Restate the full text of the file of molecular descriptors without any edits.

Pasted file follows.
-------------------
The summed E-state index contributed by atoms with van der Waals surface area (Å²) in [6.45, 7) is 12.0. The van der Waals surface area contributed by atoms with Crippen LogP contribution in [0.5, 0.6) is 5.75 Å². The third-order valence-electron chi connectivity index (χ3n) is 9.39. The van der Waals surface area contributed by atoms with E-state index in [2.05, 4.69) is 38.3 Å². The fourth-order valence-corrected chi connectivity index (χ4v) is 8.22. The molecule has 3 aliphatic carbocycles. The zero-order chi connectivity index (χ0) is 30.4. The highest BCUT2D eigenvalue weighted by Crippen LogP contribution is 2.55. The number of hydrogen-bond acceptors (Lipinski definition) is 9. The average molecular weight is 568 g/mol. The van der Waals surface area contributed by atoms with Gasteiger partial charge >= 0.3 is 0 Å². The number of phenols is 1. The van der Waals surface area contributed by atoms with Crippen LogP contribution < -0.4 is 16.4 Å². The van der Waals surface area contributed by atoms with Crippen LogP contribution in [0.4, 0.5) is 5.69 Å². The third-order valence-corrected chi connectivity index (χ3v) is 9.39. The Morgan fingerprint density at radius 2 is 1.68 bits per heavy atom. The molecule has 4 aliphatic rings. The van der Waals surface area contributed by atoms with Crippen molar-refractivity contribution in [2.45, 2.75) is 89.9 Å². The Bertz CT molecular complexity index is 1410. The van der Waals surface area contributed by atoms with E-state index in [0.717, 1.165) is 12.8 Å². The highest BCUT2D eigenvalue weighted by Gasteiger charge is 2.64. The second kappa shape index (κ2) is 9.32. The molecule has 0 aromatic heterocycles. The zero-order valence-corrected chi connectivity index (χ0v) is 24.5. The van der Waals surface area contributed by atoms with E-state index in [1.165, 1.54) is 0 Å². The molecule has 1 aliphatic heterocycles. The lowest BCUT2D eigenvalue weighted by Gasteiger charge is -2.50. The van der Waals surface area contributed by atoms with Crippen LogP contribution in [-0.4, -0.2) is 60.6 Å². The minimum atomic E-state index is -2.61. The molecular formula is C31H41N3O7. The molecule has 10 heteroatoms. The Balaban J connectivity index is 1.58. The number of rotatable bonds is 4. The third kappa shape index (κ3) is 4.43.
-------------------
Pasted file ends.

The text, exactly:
The summed E-state index contributed by atoms with van der Waals surface area (Å²) in [6.45, 7) is 12.0. The van der Waals surface area contributed by atoms with Crippen LogP contribution in [0.5, 0.6) is 5.75 Å². The third-order valence-electron chi connectivity index (χ3n) is 9.39. The van der Waals surface area contributed by atoms with E-state index in [2.05, 4.69) is 38.3 Å². The fourth-order valence-corrected chi connectivity index (χ4v) is 8.22. The molecule has 3 aliphatic carbocycles. The zero-order chi connectivity index (χ0) is 30.4. The highest BCUT2D eigenvalue weighted by Crippen LogP contribution is 2.55. The number of hydrogen-bond acceptors (Lipinski definition) is 9. The average molecular weight is 568 g/mol. The van der Waals surface area contributed by atoms with Gasteiger partial charge >= 0.3 is 0 Å². The number of phenols is 1. The van der Waals surface area contributed by atoms with Crippen LogP contribution < -0.4 is 16.4 Å². The van der Waals surface area contributed by atoms with Crippen LogP contribution in [0.4, 0.5) is 5.69 Å². The third-order valence-corrected chi connectivity index (χ3v) is 9.39. The Morgan fingerprint density at radius 2 is 1.68 bits per heavy atom. The molecule has 4 aliphatic rings. The van der Waals surface area contributed by atoms with Crippen molar-refractivity contribution in [2.45, 2.75) is 89.9 Å². The Bertz CT molecular complexity index is 1410. The van der Waals surface area contributed by atoms with E-state index in [0.717, 1.165) is 12.8 Å². The highest BCUT2D eigenvalue weighted by Gasteiger charge is 2.64. The second kappa shape index (κ2) is 9.32. The molecule has 0 aromatic heterocycles. The zero-order valence-corrected chi connectivity index (χ0v) is 24.5. The van der Waals surface area contributed by atoms with E-state index in [1.165, 1.54) is 0 Å². The molecule has 1 aliphatic heterocycles. The lowest BCUT2D eigenvalue weighted by Gasteiger charge is -2.50. The van der Waals surface area contributed by atoms with Crippen LogP contribution in [-0.4, -0.2) is 60.6 Å². The minimum atomic E-state index is -2.61. The molecular formula is C31H41N3O7. The molecule has 10 heteroatoms. The Balaban J connectivity index is 1.58. The number of rotatable bonds is 4. The third kappa shape index (κ3) is 4.43.